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SOFTWARE AS A MEDICAL DEVICE (SaMD). Part 1: What SaMD is and why it matters when treating diseases

Wednesday, December 8, 2021

Startup Jedi

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As technology continues to advance all aspects of healthcare, software is widely integrated into digital platforms to support both clinical and administrative tasks. Certain categories of software used in medicine, especially in clinical practice,are basically medical devices.

In this article, we will look at the concept of software as a medical device (SaMD), talk about its importance in the field of MedTech and how the Pre-Cert certification program allows you to quickly bring an SaMD product to market.


According to FDA (US Food and Drug Administration) and International Medical Device Regulators Forum, SOFTWARE AS A MEDICAL DEVICE (SaMD) is a class of software that is designed to perform one or more medical functions without being part of a hardware medical device.

For example, SaMD includes mobile applications for treatment, diagnosis, disease prevention, patient management and routing.

The defining feature of SaMD is that there is no need for medical equipment to perform its functions, but it can be used in conjunction with traditional medical devices or other medical equipment.

It is important to note that SaMD is not software designed to provide a physical medical device (equipment), which is SiMD —  Software in a Medical Device.

SaMD is a stand-alone class of software products designed to perform medical functions, which can interact with other hardware medical equipment or devices, but at the same time exists independently of them. 

To determine if a product under development meets the SaMD definition, the following two questions need to be answered:

Question 1: Is the product a medical device? In other words, is there a medical benefit from using it, is there a risk for the patient if it is defective or used incorrectly, i.e. whether the product has a medical function.

Question 2: Can the product work independently of other medical devices or equipment? If the product supports a medical device and this medical device does not work without it, then such a product is considered SiMD —  Software in a Medical Device, and not SaMD.

Difference between SaMD and SiMD: examples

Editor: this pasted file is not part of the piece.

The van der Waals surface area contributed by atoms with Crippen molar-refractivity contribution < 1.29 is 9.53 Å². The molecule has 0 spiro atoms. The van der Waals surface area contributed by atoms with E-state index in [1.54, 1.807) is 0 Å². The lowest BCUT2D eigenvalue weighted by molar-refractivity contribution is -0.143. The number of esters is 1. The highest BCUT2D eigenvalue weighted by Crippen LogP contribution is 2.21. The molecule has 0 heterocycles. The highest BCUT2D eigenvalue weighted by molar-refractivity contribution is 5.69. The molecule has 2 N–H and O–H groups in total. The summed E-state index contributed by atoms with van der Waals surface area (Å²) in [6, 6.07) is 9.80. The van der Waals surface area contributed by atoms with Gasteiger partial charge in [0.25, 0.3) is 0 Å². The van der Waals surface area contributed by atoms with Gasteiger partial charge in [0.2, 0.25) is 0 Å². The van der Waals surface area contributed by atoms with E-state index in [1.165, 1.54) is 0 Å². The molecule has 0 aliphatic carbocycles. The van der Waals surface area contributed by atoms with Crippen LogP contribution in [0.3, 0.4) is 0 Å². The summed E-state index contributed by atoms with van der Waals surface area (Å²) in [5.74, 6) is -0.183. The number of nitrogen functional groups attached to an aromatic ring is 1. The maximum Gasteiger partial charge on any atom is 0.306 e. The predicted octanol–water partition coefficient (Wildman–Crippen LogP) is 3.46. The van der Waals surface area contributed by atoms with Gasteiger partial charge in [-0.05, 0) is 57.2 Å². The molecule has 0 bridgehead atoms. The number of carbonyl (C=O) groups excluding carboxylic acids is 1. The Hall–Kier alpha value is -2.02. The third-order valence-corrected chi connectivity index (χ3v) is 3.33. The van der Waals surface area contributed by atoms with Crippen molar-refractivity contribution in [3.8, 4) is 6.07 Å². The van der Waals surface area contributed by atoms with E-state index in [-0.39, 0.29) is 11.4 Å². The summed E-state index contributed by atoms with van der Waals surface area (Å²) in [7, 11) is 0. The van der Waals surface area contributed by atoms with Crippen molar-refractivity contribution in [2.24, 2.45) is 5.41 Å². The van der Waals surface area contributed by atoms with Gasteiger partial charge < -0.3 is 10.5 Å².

• SiMD is the software that helps radiologists and clinicians find and diagnose cardiovascular disease by analyzing MRI scans. And the part of the software that is needed directly for the MRI machine.

  •  SaMD is a mobile application that accepts input from a patient's glucometer and nutritional log to provide insulin dosage recommendations for diabetes.  

  • SaMD is a mobile application that tracks the growth of a mole over a period of time to assess the risk of melanoma.

  • SaMD is software that analyzes the patient's medical history and diagnostic data to determine the correct drug.

It is important to note, however, that the software that collects, extracts, or organizes factual medical data is not SaMD or SiMD. For example, an electronic health record (EHR) system is neither SaMD nor SiMD.


These categories are based on patient or public health exposure levels. The information provided by SaMD is used to treat, diagnose, and adjust the clinical management of patients. The higher the category, the more complex the SaMD device and the more information the software can provide, which has a greater clinical effect. 

Category I software designed for:

  • collecting symptom diary data to calculate the likelihood of asthma attacks;

  • analysis of eye movement in the diagnosis of astigmatism;

  • storing blood pressure information for later viewing.

Category II:

  • software that predicts the risk of heart disease;

  • software that combines and analyzes test results to suggest a diagnosis.

Category III:

  • software that detects intermittent breathing through a smartphone microphone;

  • software for monitoring the progression of dermatological diseases in skin diagnostics.

Category IV:

  • software that can perform diagnostic analysis of images;

  • software that combines the data provided to search for mutational pathogens.


SaMD does not replace doctors, but is an essential tool for better patient care. By helping with aspects of care that can be automated using the latest technology, SaMD can help expedite the diagnosis, management, and treatment of various diseases. 

Defining characteristics of SaMD include:

  1. Improving data-driven health outcomes: SaMD can improve the effectiveness of medical devices and existing treatment plans by collecting high-quality data easily and quickly, leading to better patient outcomes.

  2. Faster Manufacturing and Feedback to Accelerate Innovation: SaMD extends existing medical device functionality and extends it with software solutions that are faster, and often cheaper, to update than the entire medical device portfolio.

  3. Integration and sharing of health data across multiple platforms including the cloud, connected medical devices, smartphones and more.

  4. Since SaMD can quickly collect large amounts of data, it can also easily collect patient feedback thanks to its availability, for example on mobile devices.